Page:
Vegas casino magnate Steve Wynn will be the new Republican National Committee finance chairman.

Wynn, a real estate developer whose financial empire has included the Mirage and Bellagio resort hotels on the Las Vegas strip, accepted the job after being asked directly by President Trump.

He was the finance vice chairman of Trump’s inaugural committee that reportedly raised roughly $90 million.

Wynn also stopped selling Tom Ford’s cosmetics and sunglasses last month in his Wynn Las Vegas hotel after the designer said he wouldn’t design clothes for incoming first lady Melania Trump to wear.

Read the whole story in the Las Vegas Sun News

While Leftists protest in America, the #Islamics are killing our GI’s

captureWhile Leftists in America flooded the streets to make America safe for ISIS, a U.S. Special Operations member died of injuries suffered during a weekend raid against al-Qaida militants in Yemen.

Three other American troops, members of a Navy SEAL unit, were wounded in the operation against members of al-Qaida in the Arabian Peninsula.

The militant organization has remained a potent threat amid an extended civil war in Yemen.

The ground operation, which had been planned for months, was authorized by President Trump, according to U.S. officials familiar with the mission.

Trump has pledged to wage a more aggressive campaign against militant groups worldwide.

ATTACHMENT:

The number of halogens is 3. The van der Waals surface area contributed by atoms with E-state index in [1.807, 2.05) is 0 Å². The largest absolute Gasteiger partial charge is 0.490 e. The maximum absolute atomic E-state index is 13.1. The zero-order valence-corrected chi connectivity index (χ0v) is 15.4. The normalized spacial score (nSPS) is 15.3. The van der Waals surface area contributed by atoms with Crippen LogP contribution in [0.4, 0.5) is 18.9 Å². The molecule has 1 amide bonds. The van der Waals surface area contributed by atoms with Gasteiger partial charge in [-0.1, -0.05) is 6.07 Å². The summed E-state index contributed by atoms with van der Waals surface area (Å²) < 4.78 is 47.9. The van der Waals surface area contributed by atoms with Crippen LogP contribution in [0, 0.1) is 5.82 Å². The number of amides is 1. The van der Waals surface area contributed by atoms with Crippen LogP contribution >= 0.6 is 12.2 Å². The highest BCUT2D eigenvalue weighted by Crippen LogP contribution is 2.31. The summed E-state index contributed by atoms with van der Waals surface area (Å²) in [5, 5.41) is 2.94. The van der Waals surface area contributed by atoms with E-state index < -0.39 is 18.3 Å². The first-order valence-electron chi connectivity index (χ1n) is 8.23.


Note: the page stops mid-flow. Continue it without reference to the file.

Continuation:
According to a statement from U.S. Central Command (Centcom), 14 militants were killed during the operation.The raid, which took place in a remote desert area of Yemen’s Shabwa governorate, aimed to obtain intelligence information, including computer material, that was thought to be linked to planning for external attacks.

Read the whole story in the Las Vegas Review-Journal

With #Trump’s election, #Islamics infiltrating America are forced to change tactics

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Murtadha Al-Tameemi, a 24-year-old Iraqi software engineer at Facebook, was in Canada for the opening night of his brother’s play when he received a phone call from someone he wasn’t expecting: his immigration lawyer.

“Where are you?” she asked. When she heard he was in Canada she said: “OK, come back right now.”

She told him that President Trump was planning on signing an order temporarily banning people from some Muslim-majority countries, including Iraq. Al-Tameemi, who is in the U.S. on a worker visa, decided he would stay because it was an important night for his brother.

But that night he was unable to sleep, tossing, turning and wondering: Did he make the right decision? Would he be blocked from re-entering the U.S. and lose his job? He got to the airport five hours early the next day and was able to return without incident, but he’s put future travel plans on hold.

“I’m very anxious. It seems so unfair — I’ve been in this country all these years. I’ve contributed to society,” said Al-Tameemi, who first came to the U.S. 10 years ago. “I haven’t done anything wrong, but there’s punishment for something that we didn’t do.”

Maybe if her Islamic terror pals stopped killing people and blowing stuff up this kind of thing wouldn’t be happening?

Read the whole story in the San Francisco Chronicle